Federal judge rules against Kansas's gay marriage ban
A federal judge on Tuesday moved to invalidate the same-sex marriage ban in Kansas, saying there was clear legal precedent from a federal appeals court. State officials have until Nov. 11 to file an appeal.
Tammy Ljungblad/The Kansas City Star/AP/FILE
A federal judge on Tuesday moved to invalidate the same-sex marriage ban in Kansas, saying clear legal precedent from a federal appeals court commanded that result despite support for the ban among many citizens of the state.
US District Judge Daniel Crabtree found that the state’s ban likely violated the constitutional rights of gay men and lesbians in Kansas to marry.
“Judging the constitutionality of democratically enacted laws is among the gravest and most delicate enterprises a federal court ever undertakes,” Judge Crabtree wrote in a 38-page decision.
“But just as surely, following precedent is a core component of the rule of law,” he said. “When the Supreme Court or Tenth Circuit has established a clear rule of law, our court must follow it.”
The judge issued a preliminary injunction blocking state officials from refusing to issue marriage licenses to same-sex couples. But he also said he would stay his ruling for one week, until 5 p.m. on Nov. 11, to give state officials time to file an expected appeal with the Tenth US Circuit Court of Appeals in Denver.
Judge Crabtree said the stay would also give Kansas officials time to prepare to honor his injunction and begin facilitating same-sex marriages, should the Tenth Circuit reject the appeal.
“On balance, the court concludes that a short-term stay is the safer and wiser course,” he said.
The action is not a surprise. Kansas is the last of the six states in the Tenth Circuit to continue to defend its same-sex marriage ban. Five other states in the circuit – Utah, Oklahoma, Colorado, New Mexico, and Wyoming – all recognize same-sex marriages performed in other states and are allowing such marriages in their own states.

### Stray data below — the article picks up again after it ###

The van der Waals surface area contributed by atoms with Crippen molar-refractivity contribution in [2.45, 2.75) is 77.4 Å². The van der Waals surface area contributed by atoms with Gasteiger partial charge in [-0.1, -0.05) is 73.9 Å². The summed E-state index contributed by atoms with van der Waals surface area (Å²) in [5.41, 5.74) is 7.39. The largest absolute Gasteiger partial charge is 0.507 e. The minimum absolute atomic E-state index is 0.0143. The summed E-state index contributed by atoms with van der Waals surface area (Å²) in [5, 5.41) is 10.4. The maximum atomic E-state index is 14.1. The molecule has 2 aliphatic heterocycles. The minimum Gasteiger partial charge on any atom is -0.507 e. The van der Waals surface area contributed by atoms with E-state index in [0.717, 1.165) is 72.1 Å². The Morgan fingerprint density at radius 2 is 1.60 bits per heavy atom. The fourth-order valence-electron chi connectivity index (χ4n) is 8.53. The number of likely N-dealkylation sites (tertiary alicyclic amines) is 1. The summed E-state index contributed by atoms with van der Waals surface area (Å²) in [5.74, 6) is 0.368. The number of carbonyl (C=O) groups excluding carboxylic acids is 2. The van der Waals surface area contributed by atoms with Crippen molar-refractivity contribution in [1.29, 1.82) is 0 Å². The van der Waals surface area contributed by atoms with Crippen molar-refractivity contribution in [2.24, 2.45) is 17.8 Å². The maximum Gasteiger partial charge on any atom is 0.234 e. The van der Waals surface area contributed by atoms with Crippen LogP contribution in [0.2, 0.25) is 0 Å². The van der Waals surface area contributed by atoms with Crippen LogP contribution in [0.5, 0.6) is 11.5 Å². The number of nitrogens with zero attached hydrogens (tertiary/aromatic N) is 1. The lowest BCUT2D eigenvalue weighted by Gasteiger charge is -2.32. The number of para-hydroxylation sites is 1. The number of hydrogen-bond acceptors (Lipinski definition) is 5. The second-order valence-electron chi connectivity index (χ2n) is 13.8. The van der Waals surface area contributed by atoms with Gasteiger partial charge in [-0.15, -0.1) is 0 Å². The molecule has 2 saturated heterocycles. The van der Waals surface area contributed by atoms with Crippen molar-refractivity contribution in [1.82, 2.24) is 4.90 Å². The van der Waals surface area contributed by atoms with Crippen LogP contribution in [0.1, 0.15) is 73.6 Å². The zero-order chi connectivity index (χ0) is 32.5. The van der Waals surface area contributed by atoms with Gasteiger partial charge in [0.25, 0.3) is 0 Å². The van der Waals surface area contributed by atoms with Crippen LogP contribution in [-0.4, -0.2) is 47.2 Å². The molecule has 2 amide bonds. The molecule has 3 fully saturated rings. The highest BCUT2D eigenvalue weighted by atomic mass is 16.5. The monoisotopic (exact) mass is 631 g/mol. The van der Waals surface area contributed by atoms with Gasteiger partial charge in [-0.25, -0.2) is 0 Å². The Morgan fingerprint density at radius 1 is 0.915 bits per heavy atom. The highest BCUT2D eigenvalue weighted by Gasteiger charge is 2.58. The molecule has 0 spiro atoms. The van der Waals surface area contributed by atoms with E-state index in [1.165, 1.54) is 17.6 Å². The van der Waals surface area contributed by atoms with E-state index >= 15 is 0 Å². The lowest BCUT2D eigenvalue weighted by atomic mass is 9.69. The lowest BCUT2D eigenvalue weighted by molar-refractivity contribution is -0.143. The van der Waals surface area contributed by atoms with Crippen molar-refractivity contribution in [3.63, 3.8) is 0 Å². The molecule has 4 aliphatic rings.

The New Mexico Supreme Court ruled earlier this year that the state constitution required recognition of such marriages. Same-sex marriage bans fell in the other states after the Tenth Circuit upheld lower court decisions striking down bans in Utah and Oklahoma.
Those two decisions established legal precedents within the entire Tenth Circuit early last month, when the US Supreme Court declined to take up either of those cases.
After the Supreme Court refused to hear the Tenth Circuit cases, two same-sex couples in Kansas sought to obtain marriage licenses. They were denied.
Lawyers with the American Civil Liberties Union took their case to Judge Crabtree. They asked the judge to temporarily block the state’s same-sex marriage ban, pending a trial.
The judge conducted a hearing last week.
The Kansas Supreme Court is also considering the state’s ban on same-sex marriages. That court has set a hearing for Nov. 6.
Kansas Attorney General Derek Schmidt had asked Judge Crabtree to postpone his consideration of the case and defer to the Kansas courts on the issue.
In rejecting that request, Crabtree said the underlying issue presents federal constitutional questions that are squarely within the jurisdiction of a federal judge to decide.
Kansas officials also argued that the state’s same-sex marriage ban had been upheld in a 2001 state-court decision, and thus was not covered by any Tenth Circuit precedent.
Crabtree disagreed. He said federal courts are not bound by state court interpretations of federal constitutional issues. He added that federal courts must follow legal precedents established by the federal appeals court.
In weighing whether the court should issue the injunction, Crabtree said that competing considerations “collide head-on.”
“On one hand, it is always in the public interest to prevent the violation of a party’s constitutional rights,” he said. “On the other hand, the public interest values enforcement of democratically enacted laws.”
The judge added: “The latter value must yield though, when binding precedent shows that the laws are unconstitutional. In this setting, the public’s interest in enforcement must give way to the more profound and long-term interest in upholding an individual’s constitutional rights.”
According to the Williams Institute at the University of California, Los Angeles School of Law, there are an estimated 4,000 same-sex couples in Kansas.
According to the institute’s research, roughly half of those couples are expected to marry within the next three years. The institute also estimates that the 4,000 same-sex couples are currently raising more than 1,700 children in their homes.
The case is Kail Marie v. Robert Moser (14cv2518).